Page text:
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  • 1.
    Folkmarson Käll, Lisa
    et al.
    Linköping University, Department of Culture and Communication, Arts and Humanities. Linköping University, Faculty of Arts and Sciences.
    Zeiler, Kristin
    Linköping University, The Tema Institute, Technology and Social Change. Linköping University, Faculty of Arts and Sciences.
    Bodily Relational Autonomy2014In: Journal of consciousness studies, ISSN 1355-8250, E-ISSN 2051-2201, Vol. 21, no 9-10, p. 100-120Article in journal (Refereed)
    Abstract [en]

    Conceptions of autonomy in western philosophy and ethics have often centred on self-governance and self-determination. However, a growing bulk of literature also questions such conceptions, including the understanding of the autonomous self as a self-governing independent individual that chooses, acts, and lives in accordance with her or his own values, norms, or sense of sell This article contributes to the critical interrogation of selfhood, autonomy, and autonomous decision making by combining a feminist focus on relational dimensions of selfhood and autonomy with phenomenological philosophy of the embodied self as being-in-the-world. It offers a philosophical investigation of different dimensions of bodily relational autonomy by turning to phenomenological accounts of the lived body as self-reflexive. When so doing, we hope to contribute to bridging the gap that sometimes exists between discussions of autonomy in analytic moral philosophy and of freedom and facticity in phenomenological philosophy. We see this gap as unfortunate, and hold that a nuanced understanding of autonomy and autonomous decision making can be reached if these strands of philosophy are brought into dialogue.

  • 2.
    Hydén, Lars-Christer
    Linköping University, Department of Social and Welfare Studies, Division Ageing and Social Change. Linköping University, Faculty of Arts and Sciences.
    Dementia, Embodied Memories, and the Self2018In: Journal of consciousness studies, ISSN 1355-8250, E-ISSN 2051-2201, Vol. 25, no 7-8, p. 225-241Article in journal (Refereed)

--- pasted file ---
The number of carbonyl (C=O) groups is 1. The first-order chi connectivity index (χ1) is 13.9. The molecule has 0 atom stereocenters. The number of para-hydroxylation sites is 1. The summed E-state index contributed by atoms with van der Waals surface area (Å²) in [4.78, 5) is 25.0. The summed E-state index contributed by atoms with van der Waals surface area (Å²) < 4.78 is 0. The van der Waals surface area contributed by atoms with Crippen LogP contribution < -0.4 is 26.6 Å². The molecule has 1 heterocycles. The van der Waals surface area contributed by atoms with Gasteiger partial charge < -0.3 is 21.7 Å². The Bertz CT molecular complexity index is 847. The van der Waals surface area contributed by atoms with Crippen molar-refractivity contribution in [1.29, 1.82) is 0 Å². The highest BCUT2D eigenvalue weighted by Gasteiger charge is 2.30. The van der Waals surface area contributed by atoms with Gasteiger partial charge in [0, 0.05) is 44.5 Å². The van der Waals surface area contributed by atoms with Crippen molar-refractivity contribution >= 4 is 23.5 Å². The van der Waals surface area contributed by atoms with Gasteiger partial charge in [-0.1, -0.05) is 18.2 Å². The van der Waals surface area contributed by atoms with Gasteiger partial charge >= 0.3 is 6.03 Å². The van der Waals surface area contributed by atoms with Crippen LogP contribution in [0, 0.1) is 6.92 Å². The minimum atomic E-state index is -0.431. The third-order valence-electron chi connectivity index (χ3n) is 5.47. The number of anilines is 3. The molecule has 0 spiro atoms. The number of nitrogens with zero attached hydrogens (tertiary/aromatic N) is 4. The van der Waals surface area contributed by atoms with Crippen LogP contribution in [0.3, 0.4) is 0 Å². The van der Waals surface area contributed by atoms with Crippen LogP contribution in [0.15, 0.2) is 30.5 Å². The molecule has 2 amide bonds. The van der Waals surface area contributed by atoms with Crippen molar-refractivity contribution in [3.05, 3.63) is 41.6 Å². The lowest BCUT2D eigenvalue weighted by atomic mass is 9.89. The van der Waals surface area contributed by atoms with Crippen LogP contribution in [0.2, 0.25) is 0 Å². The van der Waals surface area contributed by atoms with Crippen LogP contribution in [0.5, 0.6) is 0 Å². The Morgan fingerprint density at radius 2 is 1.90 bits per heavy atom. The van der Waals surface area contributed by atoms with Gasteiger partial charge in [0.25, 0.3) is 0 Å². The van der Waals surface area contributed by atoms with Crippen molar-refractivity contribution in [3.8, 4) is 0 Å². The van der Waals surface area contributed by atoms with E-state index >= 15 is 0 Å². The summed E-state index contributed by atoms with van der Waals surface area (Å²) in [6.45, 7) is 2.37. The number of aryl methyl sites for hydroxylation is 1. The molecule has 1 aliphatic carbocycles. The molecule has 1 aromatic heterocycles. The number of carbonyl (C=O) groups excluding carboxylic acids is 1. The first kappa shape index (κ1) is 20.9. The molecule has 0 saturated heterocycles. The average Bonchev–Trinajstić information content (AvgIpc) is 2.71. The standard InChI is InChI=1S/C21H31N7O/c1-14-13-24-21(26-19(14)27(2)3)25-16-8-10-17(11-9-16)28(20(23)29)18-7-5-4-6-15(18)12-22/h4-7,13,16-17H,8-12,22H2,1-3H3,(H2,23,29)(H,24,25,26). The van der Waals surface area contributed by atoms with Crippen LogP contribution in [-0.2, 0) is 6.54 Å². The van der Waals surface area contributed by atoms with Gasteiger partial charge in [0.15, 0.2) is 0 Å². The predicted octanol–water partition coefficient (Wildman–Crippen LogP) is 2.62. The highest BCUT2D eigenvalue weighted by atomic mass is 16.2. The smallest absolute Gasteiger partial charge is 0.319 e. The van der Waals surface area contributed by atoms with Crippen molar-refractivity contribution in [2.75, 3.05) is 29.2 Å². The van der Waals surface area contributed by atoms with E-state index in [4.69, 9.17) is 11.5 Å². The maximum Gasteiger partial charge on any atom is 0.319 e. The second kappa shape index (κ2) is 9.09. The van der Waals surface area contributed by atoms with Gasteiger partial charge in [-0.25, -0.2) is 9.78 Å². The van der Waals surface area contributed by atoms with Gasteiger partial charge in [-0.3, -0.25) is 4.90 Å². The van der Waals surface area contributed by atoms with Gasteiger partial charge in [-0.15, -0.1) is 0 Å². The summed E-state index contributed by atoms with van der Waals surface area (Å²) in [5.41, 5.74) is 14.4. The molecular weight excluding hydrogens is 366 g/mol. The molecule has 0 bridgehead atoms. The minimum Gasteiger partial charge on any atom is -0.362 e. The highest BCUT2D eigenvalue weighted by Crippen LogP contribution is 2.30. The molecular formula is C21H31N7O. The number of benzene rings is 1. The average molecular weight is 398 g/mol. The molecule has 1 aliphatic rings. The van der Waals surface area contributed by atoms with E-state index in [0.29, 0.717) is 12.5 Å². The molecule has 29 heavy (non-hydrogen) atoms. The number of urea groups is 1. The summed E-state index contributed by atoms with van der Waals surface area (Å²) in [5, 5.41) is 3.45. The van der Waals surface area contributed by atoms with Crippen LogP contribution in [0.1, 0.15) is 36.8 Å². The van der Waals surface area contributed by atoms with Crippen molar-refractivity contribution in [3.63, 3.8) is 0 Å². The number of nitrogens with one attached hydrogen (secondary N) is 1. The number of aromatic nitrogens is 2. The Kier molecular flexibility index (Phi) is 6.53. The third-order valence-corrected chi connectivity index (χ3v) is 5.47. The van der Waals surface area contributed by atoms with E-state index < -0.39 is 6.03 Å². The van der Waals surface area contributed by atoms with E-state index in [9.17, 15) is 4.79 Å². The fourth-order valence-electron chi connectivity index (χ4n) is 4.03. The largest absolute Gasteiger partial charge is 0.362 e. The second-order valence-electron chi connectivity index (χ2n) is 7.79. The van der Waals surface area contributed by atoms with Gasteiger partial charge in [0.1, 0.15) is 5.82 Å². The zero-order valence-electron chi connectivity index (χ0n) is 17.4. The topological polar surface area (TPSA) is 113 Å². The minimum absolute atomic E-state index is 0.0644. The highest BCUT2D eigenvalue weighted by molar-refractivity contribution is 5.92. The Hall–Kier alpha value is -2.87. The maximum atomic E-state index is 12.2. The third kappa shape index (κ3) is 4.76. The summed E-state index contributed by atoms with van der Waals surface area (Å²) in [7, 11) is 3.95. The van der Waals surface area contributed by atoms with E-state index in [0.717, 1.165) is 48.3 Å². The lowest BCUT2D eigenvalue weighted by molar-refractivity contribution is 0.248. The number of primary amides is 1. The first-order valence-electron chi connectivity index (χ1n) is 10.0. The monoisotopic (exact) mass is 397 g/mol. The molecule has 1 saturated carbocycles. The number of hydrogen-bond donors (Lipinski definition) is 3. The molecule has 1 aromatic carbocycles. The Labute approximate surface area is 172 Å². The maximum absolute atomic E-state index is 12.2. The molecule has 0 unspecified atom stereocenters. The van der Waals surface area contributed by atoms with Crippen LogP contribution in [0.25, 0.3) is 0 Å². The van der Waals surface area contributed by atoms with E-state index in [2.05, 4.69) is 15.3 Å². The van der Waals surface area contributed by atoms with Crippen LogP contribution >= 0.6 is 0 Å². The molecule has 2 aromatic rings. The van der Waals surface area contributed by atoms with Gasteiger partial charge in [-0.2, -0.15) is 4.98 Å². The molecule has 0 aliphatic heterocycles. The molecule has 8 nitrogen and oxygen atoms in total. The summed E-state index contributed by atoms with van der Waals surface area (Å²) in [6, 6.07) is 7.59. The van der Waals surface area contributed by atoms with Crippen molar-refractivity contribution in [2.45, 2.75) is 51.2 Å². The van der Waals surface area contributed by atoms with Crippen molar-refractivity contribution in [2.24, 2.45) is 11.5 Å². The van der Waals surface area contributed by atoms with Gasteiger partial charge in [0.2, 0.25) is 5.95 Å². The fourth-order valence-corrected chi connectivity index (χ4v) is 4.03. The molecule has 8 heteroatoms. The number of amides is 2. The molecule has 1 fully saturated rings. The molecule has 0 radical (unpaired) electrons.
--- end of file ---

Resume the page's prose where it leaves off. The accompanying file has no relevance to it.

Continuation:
Abstract [en]

    Researchers in cognition and linguistics have in the last couple of decades argued that more complex memories of the kind often called episodic memories are embodied and are multimodal. This is something that is interesting in the field of persons living with, for example, neurodegenerative dementia. In this article the interest is on how bodily gestures can be used to make sense of episodic memories that cannot be verbally communicated by persons with dementia. Empirical examples are discussed with a focus on the use of bodily gestures and how the stories are connected to identities and a sense of self. A key conclusion is that embodied resources like bodily gestures can be used to construct and communicate a sense of self. It further indicates that modal aspects of memories are central in the communicative sense-making process. Finally, the examples demonstrate how embodied episodic memories can be used to present and sustain a sense of self

    The full text will be freely available from 2020-01-01 11:02
  • 3.
    Rappert, B.
    et al.
    Univ Exeter, Sci Technol & Publ Affairs, Exeter, Devon, England.
    Colombetti, G.
    Univ Exeter, Philosophy, Exeter, Devon, England.
    Coopmans, Catelijne
    Natl Univ Singapore, Asia Res Inst, Singapore, Singapore; Natl Univ Singapore, Tembusu Coll, Studies, Singapore, Singapore.
    What is absent from contemplative neuroscience?: Rethinking limits within the study of consciousness, experience, and meditation2017In: Journal of consciousness studies, ISSN 1355-8250, E-ISSN 2051-2201, Vol. 24, no 5-6, p. 199-225Article in journal (Refereed)
    Abstract [en]

    In conveying experiences of meditation, the question of what exceeds or should resist description has been a recurrent topic of commentary in a wide array of literature -- including religious doctrine, meditation guides (secular and religious), and contextual accounts written by historians and social scientists. Yet, to date, this question has not significantly informed neuroscientific studies on the effects of meditation on brain and behaviour, in large part -- but not wholly -- because of the disregard for first-person accounts of experience that still characterizes neuroscience in general. By juxtaposing perspectives from non-neuroscientific accounts on the tensions and questions raised by what is and is not expressed or expressible in words, this article paves the way for a new set of possibilities in experimental contemplative neuroscience.

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